Two years into the Covid-19 pandemic and there is little left unaffected by the outbreak.
While many social gatherings have resumed, with the global distribution of vaccinations, one of the most significant and long-lasting effects has been felt in the international job market. Since March 2020, millions have lost their jobs or seen their work environments change drastically to adapt to a new way of life.
In the Middle East and North Africa, one in three young people said they, or someone in their family, had lost their job due to coronavirus this year.
The figure is a significant rise from the previous year, when one in five young Arabs said they or someone they knew had lost their job as a result of the pandemic.
The findings were published on Tuesday in the ASDA’A BCW Arab Youth Survey, which showed that most, about two thirds of young Arabs, had yet to find another job.
Egypt’s economy was among those deeply affected by the pandemic. The majority of citizens of the Arab world’s most populous country, which relies heavily on tourism for its economic stability, underwent profound changes to their work lives.
Nour, 28, was forced out of her job as a marketing strategist at a local company this year. She said the pandemic created a major division in her workplace with some enforcing preventive safety measures, including mask-wearing and social distancing, and others who were not keen to follow such rules.
Being a member of the former camp, Nour said she quickly found herself ostracised by superiors, who did not respond well to being told how to act in the workplace.
As business began to dwindle and the company started to let staff go, she found herself increasingly being pushed out, even having her desk reassigned to a co-worker, and eventually she felt forced to resign.
“What I learnt from my experience at my last job is that during tough times, nepotism, friendships and other loyalty mechanisms can keep someone in their job even if their efficacy is less than their co-workers,” she said.
As she searches for a new job, Nour said the pandemic has made her reassess her priorities and redefine what she looks for in a role.
“Now, before I consider taking a job, I will inquire about the company culture and their healthcare benefits. The pandemic highlighted the importance of these two things for me."
She is also considering pursing a passion project that she can "grow with time", as many of her friends did during the pandemic.
This entrepreneurial spirit was highlighted in the survey, which showed a quarter of young Arabs would prefer to work for themselves or their family, up from 16 per cent in 2019.
Anwar, 28, studied tourism in the hope that he would work within one of the Egypt's largest sectors. After the 2011 uprising that caused the widespread shutdown of the tourism industry, he was forced to fall back on construction work. He had experience in construction, having taken on odd jobs during his teenage years for extra money.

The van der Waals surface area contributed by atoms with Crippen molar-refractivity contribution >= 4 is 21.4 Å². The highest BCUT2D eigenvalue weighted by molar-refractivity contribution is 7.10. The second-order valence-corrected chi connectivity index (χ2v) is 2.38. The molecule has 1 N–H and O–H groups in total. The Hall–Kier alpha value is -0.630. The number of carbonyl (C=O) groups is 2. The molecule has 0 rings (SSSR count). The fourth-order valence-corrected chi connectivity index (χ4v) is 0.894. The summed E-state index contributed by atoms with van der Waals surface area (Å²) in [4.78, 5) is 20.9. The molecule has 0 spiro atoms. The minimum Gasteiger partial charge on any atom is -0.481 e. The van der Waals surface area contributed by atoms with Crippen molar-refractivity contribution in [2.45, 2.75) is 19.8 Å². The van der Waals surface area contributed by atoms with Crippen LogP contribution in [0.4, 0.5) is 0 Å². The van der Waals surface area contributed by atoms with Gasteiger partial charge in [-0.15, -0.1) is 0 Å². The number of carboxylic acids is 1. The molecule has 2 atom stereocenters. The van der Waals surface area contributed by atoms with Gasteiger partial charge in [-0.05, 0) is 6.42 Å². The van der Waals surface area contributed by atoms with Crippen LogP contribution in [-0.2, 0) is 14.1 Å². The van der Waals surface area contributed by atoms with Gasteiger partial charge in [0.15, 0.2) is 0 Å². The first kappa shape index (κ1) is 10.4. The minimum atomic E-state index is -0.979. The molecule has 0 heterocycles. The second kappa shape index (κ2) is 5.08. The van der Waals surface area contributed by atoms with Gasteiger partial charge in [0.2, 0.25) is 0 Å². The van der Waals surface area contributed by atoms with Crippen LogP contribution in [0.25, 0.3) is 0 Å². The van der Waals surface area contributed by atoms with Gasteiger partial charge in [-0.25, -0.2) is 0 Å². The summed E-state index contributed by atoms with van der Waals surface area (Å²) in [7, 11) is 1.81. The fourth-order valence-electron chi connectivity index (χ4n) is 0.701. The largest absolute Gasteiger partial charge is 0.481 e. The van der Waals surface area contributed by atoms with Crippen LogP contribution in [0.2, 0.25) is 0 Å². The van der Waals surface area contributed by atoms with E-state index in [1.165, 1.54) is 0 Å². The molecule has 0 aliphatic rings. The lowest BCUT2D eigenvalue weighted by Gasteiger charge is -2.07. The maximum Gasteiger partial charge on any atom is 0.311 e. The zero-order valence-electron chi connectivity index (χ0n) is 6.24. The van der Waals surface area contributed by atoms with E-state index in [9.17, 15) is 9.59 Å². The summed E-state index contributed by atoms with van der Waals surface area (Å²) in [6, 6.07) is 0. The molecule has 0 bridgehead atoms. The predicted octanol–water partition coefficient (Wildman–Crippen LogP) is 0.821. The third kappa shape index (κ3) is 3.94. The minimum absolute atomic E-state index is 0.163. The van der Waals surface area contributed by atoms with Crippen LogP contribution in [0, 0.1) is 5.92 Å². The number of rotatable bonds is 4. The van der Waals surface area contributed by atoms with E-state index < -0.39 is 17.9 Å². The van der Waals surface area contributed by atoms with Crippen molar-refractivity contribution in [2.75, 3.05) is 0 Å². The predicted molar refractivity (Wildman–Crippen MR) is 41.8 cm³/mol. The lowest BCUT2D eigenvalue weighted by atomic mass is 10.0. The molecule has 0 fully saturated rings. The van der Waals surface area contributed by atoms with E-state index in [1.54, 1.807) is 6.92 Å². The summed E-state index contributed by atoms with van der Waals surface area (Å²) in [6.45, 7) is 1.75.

“I spent a lot of time as a day labourer on construction sites when I was a kid. When I couldn’t find work after the revolution, I thought that the most logical option was to fall back on what I already know how to do,” he said.
After the outbreak of Covid-19, the majority of construction projects ceased, leaving thousands of labourers without jobs, including Anwar.
“The streets were lined with day labourers like me who couldn’t find any work. I would see them every morning sitting on the sides of Cairo’s main roads, waiting for any work they could get."
Work has begun to pick up again and many of the old construction sites are operating once more, making Anwar hopeful of better opportunities to come.
In Lebanon, the double effect of severe Covid-19 restrictions that lasted several months and an economic meltdown, now in its second year, has dashed employment opportunities for young people.
The collapse has pushed 78 per cent of the population into poverty, up from 28 per cent in 2019, UN data shows.
Sukaina, 25, said the pandemic and the financial crisis have cost her not one but two jobs in the past year.
She lost her job as a fitness instructor after the gym that employed her closed temporarily due to Covid-19 safety measures. A high number of infections discouraged clients from working out at the gym, pushing the management to trim staff numbers.
She began work as an optometrist at a laser eye centre at the beginning of the country's Covid-19 lockdown in January, before losing that job after the value of the Lebanese pound plummeted.
“I had to continue working for free just because I wanted to gain experience and keep busy during the pandemic,” she said.
She has yet to find another job but is now looking for employment abroad, “just to get out of here".
“I no longer have hope in this country, in trying to fix a society that doesn’t want to be fixed," she said.